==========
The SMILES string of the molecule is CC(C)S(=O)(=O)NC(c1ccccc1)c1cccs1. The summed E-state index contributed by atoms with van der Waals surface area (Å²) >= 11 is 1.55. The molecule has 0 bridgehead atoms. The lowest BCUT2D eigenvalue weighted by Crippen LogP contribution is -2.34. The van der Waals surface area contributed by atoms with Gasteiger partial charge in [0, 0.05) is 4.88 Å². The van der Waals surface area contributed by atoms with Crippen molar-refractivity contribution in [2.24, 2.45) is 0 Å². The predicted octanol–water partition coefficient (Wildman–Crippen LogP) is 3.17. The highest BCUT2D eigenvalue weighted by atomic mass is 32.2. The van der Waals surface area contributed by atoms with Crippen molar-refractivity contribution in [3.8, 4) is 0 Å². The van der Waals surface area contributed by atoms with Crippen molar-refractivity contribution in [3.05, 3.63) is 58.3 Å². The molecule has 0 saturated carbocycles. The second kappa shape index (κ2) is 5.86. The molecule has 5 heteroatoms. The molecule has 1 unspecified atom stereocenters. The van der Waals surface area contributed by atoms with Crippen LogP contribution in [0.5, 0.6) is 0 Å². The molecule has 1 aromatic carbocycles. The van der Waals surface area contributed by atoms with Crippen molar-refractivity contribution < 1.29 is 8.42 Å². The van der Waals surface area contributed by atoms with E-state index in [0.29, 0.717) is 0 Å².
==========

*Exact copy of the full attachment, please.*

The SMILES string of the molecule is CC(C)S(=O)(=O)NC(c1ccccc1)c1cccs1. The summed E-state index contributed by atoms with van der Waals surface area (Å²) >= 11 is 1.55. The molecule has 0 bridgehead atoms. The lowest BCUT2D eigenvalue weighted by Crippen LogP contribution is -2.34. The van der Waals surface area contributed by atoms with Gasteiger partial charge in [0, 0.05) is 4.88 Å². The van der Waals surface area contributed by atoms with Crippen molar-refractivity contribution in [2.24, 2.45) is 0 Å². The predicted octanol–water partition coefficient (Wildman–Crippen LogP) is 3.17. The highest BCUT2D eigenvalue weighted by atomic mass is 32.2. The van der Waals surface area contributed by atoms with Crippen molar-refractivity contribution in [3.8, 4) is 0 Å². The van der Waals surface area contributed by atoms with Crippen molar-refractivity contribution in [3.05, 3.63) is 58.3 Å². The molecule has 0 saturated carbocycles. The second kappa shape index (κ2) is 5.86. The molecule has 5 heteroatoms. The molecule has 1 unspecified atom stereocenters. The van der Waals surface area contributed by atoms with Crippen LogP contribution in [0.5, 0.6) is 0 Å². The molecule has 1 aromatic carbocycles. The van der Waals surface area contributed by atoms with Crippen molar-refractivity contribution < 1.29 is 8.42 Å². The van der Waals surface area contributed by atoms with E-state index in [0.29, 0.717) is 0 Å².